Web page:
Ryan Burns / Friday, March 10 @ 3:30 p.m. / Government, Railroad

East-West Rail Efforts Dealt a Blow as Trinity County Declines $276K Caltrans Grant for Feasibility Study


Sad train.

PREVIOUSLY:

After hours of public feedback overwhelmingly criticizing the project, the Trinity County Transportation Commission yesterday decided not to accept a $276,000 Caltrans grant to study the feasibility of a new railroad running east-west between Humboldt Bay and the Central Valley. 

The commission, which is comprised of the same people who serve as the Trinity County Board of Supervisors, listened to members of the public voice concerns about the potential environmental, economic and private property impacts of constructing a new railroad through Trinity County. Afterward, Supervisor Bill Burton made a motion to accept the grant, but none of the other supervisors offered to second the motion so it died on the vine.

The commission applied for the sustainable transportation planning grant last year, though much of the legwork and boosterism for the project was conducted by a private group called the UpState Railconnect Committee. Now that the grant has been declined, the money will likely go back into Caltrans’ pot of funding for sustainable transportation planning, according to District 2 spokesperson Kathy Grah.

Supporters of the east-west rail project had lined up another $35,000 in local matching funds and $34,000 of in-kind cash or services for a total project cost of $345,000. But with this rejection from Trinity County rail boosters are back to the drawing board.

When the grant was announced last June, Trinity County Transportation Commission Executive Director Richard Tippett laid out the vision in a press release: “A new rail line connecting Humboldt Bay’s seaport with the national rail system in the Sacramento Valley has the potential to be a social and economic game-changer for Northern (Upstate) California, including Trinity County.”

This has been the common refrain among the various local rail booster groups that have been pushing this concept for the past six years or so. But environmental groups have opposed the project and many others, including the majority of the Humboldt Bay Harbor, Recreation and Conservation District, have dismissed the idea of a new railroad as a pipe dream. A 2013 feasibility study commissioned by the Harbor District found that the project would cost more than $1 billion to construct and would require large amounts of cargo, as many as six full trains per day, to be sustainable.

Tom Wheeler, executive director of the Environmental Protection Information Center (EPIC) attended yesterday’s meeting and said his group is “thrilled” with the decision by the Trinity County Transportation Commission. The theoretical railroad, he said, would cross numerous wild and scenic rivers, and construction would require clearcuts and cause erosion.

Wheeler said Trinity County residents ultimately felt that they’d be burdened with all of the harm and see none of the benefits of the project, and he argued that our local region would be harmed by substantial development around Humboldt Bay. “As a Eurekan I don’t want to live in a city that would basically be a giant port,” Wheeler said.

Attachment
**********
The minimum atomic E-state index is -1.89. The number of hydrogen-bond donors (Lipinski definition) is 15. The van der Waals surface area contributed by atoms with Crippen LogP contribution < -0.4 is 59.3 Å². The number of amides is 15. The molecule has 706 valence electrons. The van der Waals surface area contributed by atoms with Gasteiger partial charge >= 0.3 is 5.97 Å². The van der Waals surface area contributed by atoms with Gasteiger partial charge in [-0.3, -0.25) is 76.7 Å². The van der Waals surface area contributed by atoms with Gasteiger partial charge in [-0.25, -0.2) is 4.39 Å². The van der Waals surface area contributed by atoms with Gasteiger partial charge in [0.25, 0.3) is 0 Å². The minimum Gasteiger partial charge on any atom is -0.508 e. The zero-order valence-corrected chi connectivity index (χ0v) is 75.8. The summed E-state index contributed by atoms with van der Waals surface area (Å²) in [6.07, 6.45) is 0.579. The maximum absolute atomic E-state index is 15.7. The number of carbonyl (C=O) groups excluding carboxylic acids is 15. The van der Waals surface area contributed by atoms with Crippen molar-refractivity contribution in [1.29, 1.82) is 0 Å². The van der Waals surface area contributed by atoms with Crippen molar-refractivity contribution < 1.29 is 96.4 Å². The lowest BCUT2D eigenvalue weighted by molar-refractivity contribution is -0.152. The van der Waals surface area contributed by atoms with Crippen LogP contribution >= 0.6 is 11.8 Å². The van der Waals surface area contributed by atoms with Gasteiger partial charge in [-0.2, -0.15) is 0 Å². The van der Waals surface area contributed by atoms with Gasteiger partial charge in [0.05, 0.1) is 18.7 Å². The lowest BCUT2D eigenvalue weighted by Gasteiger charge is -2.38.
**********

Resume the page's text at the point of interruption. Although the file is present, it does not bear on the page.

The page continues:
Larry Glass, with the group Safe Alternatives for our Forest Environment (SAFE), also attended the meeting and said the only people who spoke in favor of the project were Humboldt County residents involved with rail booster groups such as UpState Rail Connect and the LandBridge Alliance. Those speakers included Eureka City Councilmember Marian Brady and David Hull, the former CEO of the Harbor District and current executive director of the Humboldt Community Services District.

“We’re extremely pleased that the commissioners listened to the community, and with the great turnout we got,” Glass said. “I’ve been at many many public hearings, and what made this one exceptional was the quality of the speakers.”

His group objected to the proposed use of public lands for the railroad right-of-way, arguing that construction and maintenance of the railroad would cause environmental devastation.

Neither Hull nor Brady responded to requests for comment Friday. 

Monte Provolt, who has been an active supporter of the east-west rail project, attended yesterday’s meeting and said Trinity County’s rejection of the grant likely means that the public will miss out on the chance to participate in another feasibility study, which he sees as inevitable. 

“So when a feasibility study is done now it will probably be behind closed doors, and the public won’t know what’s there, where the route is or what it will effect,” Provolt said.

He accused EPIC and SAFE of spreading misinformation and scaring people. “The real point here is that Trinity County kind of gave up the opportunity for public participation,” Provolt said. “This was not for a railroad; it was a feasibility study to see where the route would be.”

Regardless, Provolt said he and other rail activists remain convinced that it’s “just a matter of time” before a private interest decides to finance a new railroad connecting Humboldt Bay to the national rail line.

In the meantime, Provolt and his fellow rail boosters plan to continue advocating and planning. “There’s no reason why we should not continue working on it,” he said.


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